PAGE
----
Satellites, code words and drugs in a plot fit for a thriller
IT SOUNDED just like the pages of a thriller.
Multiple passports, aliases, code-words, powerful jeeps, satellite communications and tracking equipment.
And if listeners weren't already fascinated enough, throw in a waterproof box, miraculously recovered from the sea by gardai, together with 62 bales of cocaine weighing 1,500 kg and worth a cool €440m.
Not to mention a late-night rendezvous 30 miles out to sea, off one of Europe's wildest coasts, by an isolated weather buoy simply named 'N3' and which can apparently only be tracked via an obscure internet site.
Tom Creed, for the State told Cork Circuit Criminal Court yesterday that it was one of the biggest cocaine seizures in the State's history and apparently came about because someone poured diesel rather than petrol into the powerful outboard motors of the boat transferring the drugs to shore. Without power, the boat apparently foundered in force 5 winds and sank, throwing €440m of cocaine into the sea.
Such is the length of the State's case against three Britons -- Perry Wharrie (47), Martin Wanden (44) and Joe Daly (40) -- that the jury of nine men and three women could be hearing evidence for up to 10 weeks. All three deny drug possession charges.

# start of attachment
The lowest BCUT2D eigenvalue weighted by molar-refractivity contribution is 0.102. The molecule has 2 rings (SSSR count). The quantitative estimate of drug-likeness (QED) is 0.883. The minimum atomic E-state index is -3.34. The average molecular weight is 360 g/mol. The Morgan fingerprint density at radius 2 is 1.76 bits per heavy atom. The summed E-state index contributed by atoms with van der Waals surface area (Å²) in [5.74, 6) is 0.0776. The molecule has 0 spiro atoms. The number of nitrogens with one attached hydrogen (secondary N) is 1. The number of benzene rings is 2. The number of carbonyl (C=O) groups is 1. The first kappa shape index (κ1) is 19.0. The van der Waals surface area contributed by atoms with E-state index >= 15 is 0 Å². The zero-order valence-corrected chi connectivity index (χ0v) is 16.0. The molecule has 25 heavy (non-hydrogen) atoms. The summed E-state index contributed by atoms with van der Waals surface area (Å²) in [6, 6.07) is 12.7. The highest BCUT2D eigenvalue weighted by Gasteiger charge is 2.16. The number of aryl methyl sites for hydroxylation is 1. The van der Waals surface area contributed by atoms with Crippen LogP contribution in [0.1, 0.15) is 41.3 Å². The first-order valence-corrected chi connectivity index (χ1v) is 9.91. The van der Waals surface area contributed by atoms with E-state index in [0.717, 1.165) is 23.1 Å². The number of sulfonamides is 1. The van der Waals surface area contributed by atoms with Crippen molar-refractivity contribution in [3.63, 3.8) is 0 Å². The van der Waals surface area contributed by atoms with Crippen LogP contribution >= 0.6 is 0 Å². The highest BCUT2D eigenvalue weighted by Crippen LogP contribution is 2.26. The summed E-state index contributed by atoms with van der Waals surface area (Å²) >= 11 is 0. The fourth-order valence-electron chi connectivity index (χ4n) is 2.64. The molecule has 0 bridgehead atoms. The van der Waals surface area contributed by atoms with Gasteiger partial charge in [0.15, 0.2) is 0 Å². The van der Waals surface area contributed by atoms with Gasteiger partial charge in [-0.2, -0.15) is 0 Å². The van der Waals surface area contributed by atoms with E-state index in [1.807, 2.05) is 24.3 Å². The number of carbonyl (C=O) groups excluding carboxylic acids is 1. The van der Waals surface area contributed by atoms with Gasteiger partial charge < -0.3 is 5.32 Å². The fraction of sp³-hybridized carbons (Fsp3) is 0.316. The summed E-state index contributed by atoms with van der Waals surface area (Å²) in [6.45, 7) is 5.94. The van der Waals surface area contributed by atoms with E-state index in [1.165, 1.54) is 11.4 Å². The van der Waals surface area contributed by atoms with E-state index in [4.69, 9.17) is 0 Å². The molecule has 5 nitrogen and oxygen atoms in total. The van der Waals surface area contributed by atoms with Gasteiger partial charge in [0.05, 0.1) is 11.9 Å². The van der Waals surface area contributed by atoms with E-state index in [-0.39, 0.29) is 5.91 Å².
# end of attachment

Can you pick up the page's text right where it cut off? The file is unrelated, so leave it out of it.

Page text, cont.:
A total of 577 potential witnesses are listed and the jury will also be asked to consider mobile phone records, CCTV security camera footage and airport travel records from as far afield as South Africa, the UK, Barbados, Lithuania and Spain.
Key to the proceedings will be the movements of a catamaran 'Lucky Day'. It is the State's case that this was the vessel which brought the drugs across the Atlantic to Ireland.
But, as the State outlined its case yesterday, it also became clear that the minutiae of life will dominate proceedings ranging from mobile phone records, invoices, car insurance transfers, vehicle purchases, airport and port travel records, not to mention tracing prescriptions for dental antibiotics.
Mr Creed claimed that gardai have even traced one of the men to playing a game of golf in Bandon -- and to a visit to Blarney Castle. "There may even be a picture of him kissing the Blarney stone," Mr Creed said.